Never mind, cancer, depression and kidney failure - let's not forget cannabis is good for epilepsy, too
We have one more case of the medical benefits of cannabis. A nasal spray that prevents epileptic seizures could come on-stream. On Thursday March 3 2016, MGC Pharmaceuticals of Perth (the Aussie one) announced that it had reached a deal with SipNose, an Israeli startup, to research a spray of this nature.
The advantage of going nasally is that it delivers pharmaceuticals directly to the brain rather than having them absorbed by the bloodstream. MGC will provide the dope while SipNose will do the research. MGC already produces cannabis-based items such as cleansing milk, eye serums, facial creams, soaps and toners.
The product will go to market in Strylia when regulatory obstacles are surmounted. In that country, you can have cannabis for epilepsy and other things, but, non-medicinally, it’s still illegal. The Strylian Therepeutic Goods Administration is contemplating downgrading cannabis to a “controlled substance,” like morphine.
Why this spray is great
Dr Ross Walker, a director of MGC and cardiologist, stated that the spray produces a reduction of seizure frequency of between 36 and 54 percent. Alack and alas, the treatment won’t make you high because the medicine doesn’t interact with brain receptors as would a J. Dr Walker commented that with this spray, we could have cannabis for epilepsy as well as cancer and chronic pain, but this might be as much as 18 months in the future. He added that “nasal delivery makes it quite user-friendly, especially for little children.” There will be a clinical trial, the third and largest so far, involving 330 cancer sufferers. Previous trials revolved around terminally ill people and children affliced by severe epilepsy.
Epilepsy is caused by electrical surges in the brain and there are anything from 50 to 70 million people in the world who suffer from it. There is much anecdotal evidence and even some studies that posit that cannabis for epilepsy reduces the impact of the condition: there are people who claim that smoking marijuana enabled them to manage their epileptic seizures.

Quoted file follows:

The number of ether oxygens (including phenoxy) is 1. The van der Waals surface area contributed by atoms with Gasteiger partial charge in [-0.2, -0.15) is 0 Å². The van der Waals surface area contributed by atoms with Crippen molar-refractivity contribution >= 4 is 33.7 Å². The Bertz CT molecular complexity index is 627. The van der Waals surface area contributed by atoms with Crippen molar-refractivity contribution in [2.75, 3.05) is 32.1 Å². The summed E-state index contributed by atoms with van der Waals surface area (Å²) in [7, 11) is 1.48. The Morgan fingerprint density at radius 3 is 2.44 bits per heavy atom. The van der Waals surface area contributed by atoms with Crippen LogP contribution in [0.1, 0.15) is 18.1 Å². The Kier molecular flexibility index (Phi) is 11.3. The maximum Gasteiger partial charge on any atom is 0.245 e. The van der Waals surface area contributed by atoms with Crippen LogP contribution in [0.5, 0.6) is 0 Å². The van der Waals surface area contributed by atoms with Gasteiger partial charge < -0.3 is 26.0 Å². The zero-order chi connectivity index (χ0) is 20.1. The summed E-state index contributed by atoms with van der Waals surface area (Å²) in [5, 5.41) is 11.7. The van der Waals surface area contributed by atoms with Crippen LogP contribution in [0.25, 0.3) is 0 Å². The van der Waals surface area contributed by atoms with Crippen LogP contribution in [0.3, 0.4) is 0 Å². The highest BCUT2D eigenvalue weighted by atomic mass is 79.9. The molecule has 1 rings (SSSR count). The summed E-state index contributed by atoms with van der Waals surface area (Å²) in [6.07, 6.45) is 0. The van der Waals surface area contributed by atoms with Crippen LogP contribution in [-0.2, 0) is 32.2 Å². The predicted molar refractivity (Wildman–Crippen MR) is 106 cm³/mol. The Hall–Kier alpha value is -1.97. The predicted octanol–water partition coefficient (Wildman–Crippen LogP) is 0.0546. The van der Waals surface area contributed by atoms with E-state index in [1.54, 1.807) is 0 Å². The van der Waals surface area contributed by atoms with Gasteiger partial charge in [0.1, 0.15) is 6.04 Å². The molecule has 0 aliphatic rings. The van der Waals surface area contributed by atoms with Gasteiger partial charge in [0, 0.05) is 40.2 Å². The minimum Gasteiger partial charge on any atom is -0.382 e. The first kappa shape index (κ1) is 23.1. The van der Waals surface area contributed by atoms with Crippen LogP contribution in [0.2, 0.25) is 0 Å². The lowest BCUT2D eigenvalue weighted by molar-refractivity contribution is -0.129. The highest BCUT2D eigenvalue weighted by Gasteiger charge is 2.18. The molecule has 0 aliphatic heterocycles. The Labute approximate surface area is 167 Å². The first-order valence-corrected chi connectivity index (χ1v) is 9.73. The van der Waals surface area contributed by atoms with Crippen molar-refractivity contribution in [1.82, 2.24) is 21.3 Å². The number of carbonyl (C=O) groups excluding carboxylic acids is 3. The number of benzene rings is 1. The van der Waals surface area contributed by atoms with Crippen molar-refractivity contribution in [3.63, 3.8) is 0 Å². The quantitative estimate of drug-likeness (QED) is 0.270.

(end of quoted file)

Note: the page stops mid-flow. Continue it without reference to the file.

? and now, about the cannabis
Charlotte’s web is a form of cannabis that has been used to treat epilepsy. It’s named after a five-year-old girl who almost died from the condition. She was having 300 major seizures a week and was no longer able to walk, talk or eat. Her heart kept stopping. Her parents resorted to marijuana, employing a form that was low in tetrahydrocannabidol, the fun bit, and high in cannabidiol (CBD), which has an anti-psychotic effect. Charlotte’s recovery was amazing. There’s no shortage of these tales.
A study in Britain
Research has been hampered by the illegality of cannabis, but has nevertheless progressed. Some studies in the United States found that CBD lessened the severity and frequency of seizures and now a trial is afoot in the United Kingdom which will be run from Glasgow’s Royal Hospital for Sick Children, Edinburgh University’s Muir Maxwell Epilepsy Centre, Liverpool’s Aldey Hey Children’s Hospital, not to mention London’s Great Ormond Street Hospital. One of the subjects is 12-year-old Max Robertson, whose mother, 41-year-old Lorraine, remarked, “Sometimes I just think he suffers but he can’t tell us as he can’t talk at all. He’s in his own little world now and we don’t get much interaction from him.”
Dr Richard Chin, director of the Muir Maxwell Epilepsy Centre, made a strong pronouncement in favour of cannabis for epilepsy: “Many children with serious forms of epilepsy do not respond to the medications currently available. We need new means of treating these conditions so that we can give back some quality of life to these children and their families.”
The minimal downsides of cannabis as medicine
Taking cannabis for epilepsy or any other condition can have side effects of diarrhoea, headaches, lethargy, liver problems and weight loss, but people would gladly have these instead of those of pharmaceutical medications, which are worse.